At the beginning of my fickle, sputtering, on-and-off-again relationship with my ice cream maker, I discovered that most recipes for ice cream begin with a flavored egg-based custard, which you must gently cook in a double boiler in order to...I don't know, like kill bacteria or get good consistency or something. I don't exactly know, so don't repost that somewhere and be like "oh well Fresh Brioche said it so haha". In any case, it's kind of a pain because who wants to cook when you're making ice cream.
...which is AWESOME because: (1) Ben & Jerry make the process seem so fun and approachable; (2) it is filled to the brim with illustrations (not helpful ones, but this girl needs pictures in her books); and (3) most importantly, they *do away* with the whole egg-cooking thing. And guess what? I haven't died from salmonella.* Hooray.
Oddly that book doesn't have a lot to do with this post, although I recommend it to anyone who just got an ice cream maker because it's super approachable and fun to read/skim.
The book did help me appreciate the ease of no-cook ice creams, which comes into play because last week I was looking to make something for dessert last week for guests. I decided that the dessert would involve strawberries because that's the fruit that tastes best now at the supermarket (in between the sugarless, acrid pebbles they call blueberries and the green monstrosities they are touting as peaches). So I flipped through a cookbook and found this recipe for strawberry cheesecake ice cream.
Oh holy ice cream grail. Not only did it not require cooking eggs, but it didn't even have eggs! I wouldn't have to worry about food-poisoning my guests! Sweet.
It's basically all this stuff:
3/4 pound (1 quart) strawberries
8 ounces softened cream cheese
3/4 cup sugar
1 cup milk
1 tablespoon lemon juice
a pinch of salt
1/2 cup heavy cream
blended together in a food processor (although they stir the cream in after everything's blended, presumably so you don't make whipped cream). I just made a few changes. Por ejemplo, I used half and half, about a tsp of grated lemon rind, and a tsp of vanilla extract. Next time, I will put in more lemon rind. I would like to put in more lemon juice, but the more liquid there is, the icier your ice cream will be, which is already a problem for fruit-based ice creams (the water content in the fruit--some people macerate the cut fruit with sugar for about 15 minutes and then put only the fruit into the custard and leave the seeped juices behind, but I didn't want to take another step and I feel badly for the poor juices).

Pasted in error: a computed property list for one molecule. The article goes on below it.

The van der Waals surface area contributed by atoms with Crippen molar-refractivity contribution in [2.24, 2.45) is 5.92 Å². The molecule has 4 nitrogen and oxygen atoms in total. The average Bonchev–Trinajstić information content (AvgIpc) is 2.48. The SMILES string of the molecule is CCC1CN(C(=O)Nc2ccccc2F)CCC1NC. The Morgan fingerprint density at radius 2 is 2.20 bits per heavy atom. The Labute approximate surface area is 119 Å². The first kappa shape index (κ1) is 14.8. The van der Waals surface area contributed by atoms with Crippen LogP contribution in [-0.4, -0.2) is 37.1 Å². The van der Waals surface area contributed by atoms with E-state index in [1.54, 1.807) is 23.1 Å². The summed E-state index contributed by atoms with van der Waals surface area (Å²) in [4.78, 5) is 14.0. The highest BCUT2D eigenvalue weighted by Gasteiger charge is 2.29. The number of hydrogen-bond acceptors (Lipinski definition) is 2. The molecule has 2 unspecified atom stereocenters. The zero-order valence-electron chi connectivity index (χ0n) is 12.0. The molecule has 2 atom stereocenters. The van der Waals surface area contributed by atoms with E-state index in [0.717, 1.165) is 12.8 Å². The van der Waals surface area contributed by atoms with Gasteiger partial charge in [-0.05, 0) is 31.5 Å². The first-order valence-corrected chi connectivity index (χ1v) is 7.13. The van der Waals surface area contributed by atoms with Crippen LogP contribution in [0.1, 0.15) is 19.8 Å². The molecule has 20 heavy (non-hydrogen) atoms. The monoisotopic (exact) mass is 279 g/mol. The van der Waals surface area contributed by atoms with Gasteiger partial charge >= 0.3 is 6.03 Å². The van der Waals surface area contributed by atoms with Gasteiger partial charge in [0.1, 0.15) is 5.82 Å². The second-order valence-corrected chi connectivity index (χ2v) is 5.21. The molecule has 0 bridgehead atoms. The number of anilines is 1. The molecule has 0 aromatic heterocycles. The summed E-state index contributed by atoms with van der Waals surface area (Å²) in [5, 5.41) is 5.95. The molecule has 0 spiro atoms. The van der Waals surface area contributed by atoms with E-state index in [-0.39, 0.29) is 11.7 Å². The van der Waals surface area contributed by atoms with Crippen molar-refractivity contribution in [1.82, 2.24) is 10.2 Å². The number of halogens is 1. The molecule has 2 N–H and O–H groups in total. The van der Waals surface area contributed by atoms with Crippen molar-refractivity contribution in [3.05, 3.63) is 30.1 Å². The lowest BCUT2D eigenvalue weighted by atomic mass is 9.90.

Strawberries and cream cheese, the star ingredients:
Everything blended together:
After cooling the mixture in the fridge (this is an important step because if you put it in your ice cream maker at too warm a temperature, the ice cream will not get cold enough and incorporate a sufficient amount of air, and become very dense/hard as opposed to a fluffy ice cream), put it in the ice cream maker and have it whir at a surprisingly high decibel for about 25 minutes.
I don't know if you can tell the difference in consistency, but it starts kinda like this:
And ends like this:
Yeah, you can't tell. And yeah, that's a swipe left by my finger. That's okay. So it is ready to eat? NO! Jeez they make you work for this thing. You then have to put your freshly aerated and chilled ice cream into another container and into the freezer for a few hours before eating. Making ice cream is easy but there's a lot of waiting time. Bastards.
But then you end up with this:
I can't tell you how tickled I was when one of the guests held up his plate to me, like Oliver at the orphanage, asking me please, Miss, may I have more strawberry cheesecake ice cream? I practically cried.
It's been a long, long, long time since I used the ice cream maker. I'm surprised it still works. However, after this recent success, I may have to re-explore our relationship.
*If your immune system is compromised or you're pregnant, obviously don't take chances, and cook the base.
In a feeble attempt to snazz up my blog, I posted a profile pic. When it went up, my reaction was Damn! That's large! My face is eclipsing the monitor screen. I don't know how to make it smaller. I guess I shouldn't have cropped it so that my face was pushing against each edge.
So this is just my announcement that I acknowledge that I look self-indulgent and narcissistic by posting such a huge close-up of my face, but it's too late now because it's already up there and I'm too lazy to change it.
And just to clarify, that's how I look every single day. Yes, I do.
On Sunday mornings, there is a small farmers' market a few minutes from our apartment. While NYC farmers' markets pretty much blow the big one compared to California farmers' markets, it's still nice to go, especially when the weather turns warmer and there's more than just the tedious supply of apples (which, by the way, some of the stands still sell in June--it's outrageous).
We also like that we get to take the dogs, although Bunni has now learned that there are bits of food on the ground, and has become a general pain in the ass to walk as she's trying to dive under every single table.
We went this past weekend with my mom.
Veggie/greens stand that also happens to have kimchi. Nice.
Expensive cherries. We didn't partake.
Pretty, but don't let the color fool you. Jersey farms just don't produce sweet fruit. This has been a hard, bitter lesson to learn over several years.
Grandma let go of me there is food to be had.
Trot, trot. Talk to our bumholes, folks.
There are several untruths in this last picture. One, Kevin did not participate in the Track & Field team. Haha I'd like to see that. Two, Kevin did not go to Penn State. I do not know why he is wearing this shirt or where he got it.
My parents came to visit last weekend. My mom called from the car, saying that they were in the neighborhood, but had to look for parking. I said great, to just come by when they found parking. Then she sheepishly admitted that they were double-parked outside our building, wanted to see the pugs NOW, and that I should bring them out. In our family, pugs take precedence over everything, I guess.